Lucene - Core
  1. Lucene - Core
  2. LUCENE-1743

MMapDirectory should only mmap large files, small files should be opened using SimpleFS/NIOFS

    Details

    • Type: Improvement Improvement
    • Status: Open
    • Priority: Major Major
    • Resolution: Unresolved
    • Affects Version/s: 2.9
    • Fix Version/s: 4.9, 5.0
    • Component/s: core/store
    • Labels:
    • Lucene Fields:
      New

      Description

      This is a followup to LUCENE-1741:
      Javadocs state (in FileChannel#map): "For most operating systems, mapping a file into memory is more expensive than reading or writing a few tens of kilobytes of data via the usual read and write methods. From the standpoint of performance it is generally only worth mapping relatively large files into memory."
      MMapDirectory should get a user-configureable size parameter that is a lower limit for mmapping files. All files with a size<limit should be opened using a conventional IndexInput from SimpleFS or NIO (another configuration option for the fallback?).

        Activity

        Uwe Schindler created issue -
        Hide
        Eks Dev added a comment -

        indeed! obvious idea,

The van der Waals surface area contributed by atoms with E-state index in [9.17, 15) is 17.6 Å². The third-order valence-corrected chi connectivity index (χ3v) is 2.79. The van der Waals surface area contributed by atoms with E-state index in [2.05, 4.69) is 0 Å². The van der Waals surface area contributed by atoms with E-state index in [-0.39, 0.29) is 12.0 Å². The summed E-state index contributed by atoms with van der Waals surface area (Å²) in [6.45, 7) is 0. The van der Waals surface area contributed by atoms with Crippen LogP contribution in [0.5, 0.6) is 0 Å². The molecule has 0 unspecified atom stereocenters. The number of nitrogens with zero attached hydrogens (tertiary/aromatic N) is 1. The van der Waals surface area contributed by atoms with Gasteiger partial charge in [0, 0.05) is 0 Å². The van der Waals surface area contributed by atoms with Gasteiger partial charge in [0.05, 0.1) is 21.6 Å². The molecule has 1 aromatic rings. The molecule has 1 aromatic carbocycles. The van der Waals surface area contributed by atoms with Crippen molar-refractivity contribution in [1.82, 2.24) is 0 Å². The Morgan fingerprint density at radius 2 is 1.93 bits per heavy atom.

the only thing I do not like with it is making these hidden, deceptive decisions "I said I want MMapDirectory and someone else decided something else for me"... it does not matter if we have conses here now, it may change tomorrow

        probably better way would be to turbo charge FileSwitchDirectory with sexy parametrization options,
        MMapDirectory <- F(fileExtension, minSize, maxSize) // If <fileExtension> and file size less than <maxSize> and greater than <minSize> than open file with MMapDirectory... than go on on next rule... (can be designed upside down as well... changes nothing in idea)

        the same for RAMDir, NIO, FS...

        With this, we can make UwesBestOfMMapDirectoryFor32BitOSs (your proposal here) or
        HighlyConcurentForWindows64WithTermDictionaryInRamAndStoredFieldsOnDiskDirectory just for me

        So the most of the end users take some smart defaults we provide in core, and freaks (Expert users in official lingo have their job easy, just to configure TurboChargedFileSwitchDirectory

        Should be easy to come up with clean design for these "Concrete Directory selection rules" by keeping concrete Directories "pure"